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Rural Electric Co-ops Can Renew Community Spirit

I tore a page out of my rural electric co-op newsletter last fall. It is pinned it to my wall. I read it every day. It says, “Electric co-ops were constructed with lines, poles, and the foolhardy notion that we all prosper by helping each other.”

It’s so true. The co-operative spirit that brought electric service to rural America represents the community-driven values of small towns – values the Center works to uphold today.

Byway of Art Project a Finalist!

A handful of neighboring communities and the Center for Rural Affairs are finalists for an ArtPlace grant: a nationwide competition to fund various avant-garde ‘public art’ projects.

Accessible and built from community involvement and collaboration, public art often speaks to a community’s sense of ‘place.’ Communities gain social, cultural, and economic value. Public spaces are invigorated, and communities gain uniqueness.

Clearing the Regulatory Waters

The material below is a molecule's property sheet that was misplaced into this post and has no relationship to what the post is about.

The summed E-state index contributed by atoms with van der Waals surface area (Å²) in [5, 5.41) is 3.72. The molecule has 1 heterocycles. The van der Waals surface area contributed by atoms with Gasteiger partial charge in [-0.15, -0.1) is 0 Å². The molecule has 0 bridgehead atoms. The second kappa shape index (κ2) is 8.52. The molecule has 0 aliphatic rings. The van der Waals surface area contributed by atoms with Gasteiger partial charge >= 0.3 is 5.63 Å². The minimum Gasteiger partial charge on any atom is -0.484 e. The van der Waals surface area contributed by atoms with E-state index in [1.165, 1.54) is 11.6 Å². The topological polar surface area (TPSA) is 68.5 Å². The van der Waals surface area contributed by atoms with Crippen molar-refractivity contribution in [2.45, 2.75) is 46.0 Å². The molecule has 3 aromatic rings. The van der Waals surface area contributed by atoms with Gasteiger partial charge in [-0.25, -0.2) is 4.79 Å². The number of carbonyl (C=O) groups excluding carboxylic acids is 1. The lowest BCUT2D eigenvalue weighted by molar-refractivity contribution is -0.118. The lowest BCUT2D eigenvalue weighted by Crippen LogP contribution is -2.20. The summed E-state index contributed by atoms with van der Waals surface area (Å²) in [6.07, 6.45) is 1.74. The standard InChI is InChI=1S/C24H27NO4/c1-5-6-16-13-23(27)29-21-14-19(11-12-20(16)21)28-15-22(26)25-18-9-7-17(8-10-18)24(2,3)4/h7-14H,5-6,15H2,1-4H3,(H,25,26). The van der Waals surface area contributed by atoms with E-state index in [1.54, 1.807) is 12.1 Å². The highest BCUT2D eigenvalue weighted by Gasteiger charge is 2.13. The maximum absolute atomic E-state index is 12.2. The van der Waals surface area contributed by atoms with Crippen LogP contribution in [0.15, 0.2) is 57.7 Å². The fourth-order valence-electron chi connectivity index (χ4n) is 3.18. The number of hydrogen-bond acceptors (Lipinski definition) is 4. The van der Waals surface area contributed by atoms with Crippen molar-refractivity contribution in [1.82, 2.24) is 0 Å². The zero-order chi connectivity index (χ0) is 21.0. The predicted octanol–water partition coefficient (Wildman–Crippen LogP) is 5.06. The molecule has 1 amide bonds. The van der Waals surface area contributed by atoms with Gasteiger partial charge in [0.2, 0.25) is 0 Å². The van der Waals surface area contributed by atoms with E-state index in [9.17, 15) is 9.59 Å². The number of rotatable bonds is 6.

After a decade of uncertainty over Clean Water Act jurisdiction following Supreme Court challenges in 2001 and 2006, the Environmental Protection Agency (EPA) and Army Corps of Engineers announced a forthcoming administrative rule to close enforcement loopholes, restoring protections to 20 million acres of wetlands, more than half the nation’s streams, and drinking water for 117 million Americans.

Communities Strengthened through Business to Business Connections

New immigrants have started new businesses throughout the country. However, in small towns with growing new immigrant populations, we found that few long-time residents patronize these new businesses. And few new immigrants patronize long-time residents’ businesses. It seems like a missed opportunity.

Language barriers or the fear of not being welcome are often causes. How can you break through that barrier? We asked that question in two small towns recently. Part of the answer seems to be in developing inclusive “Business to Business” tours.

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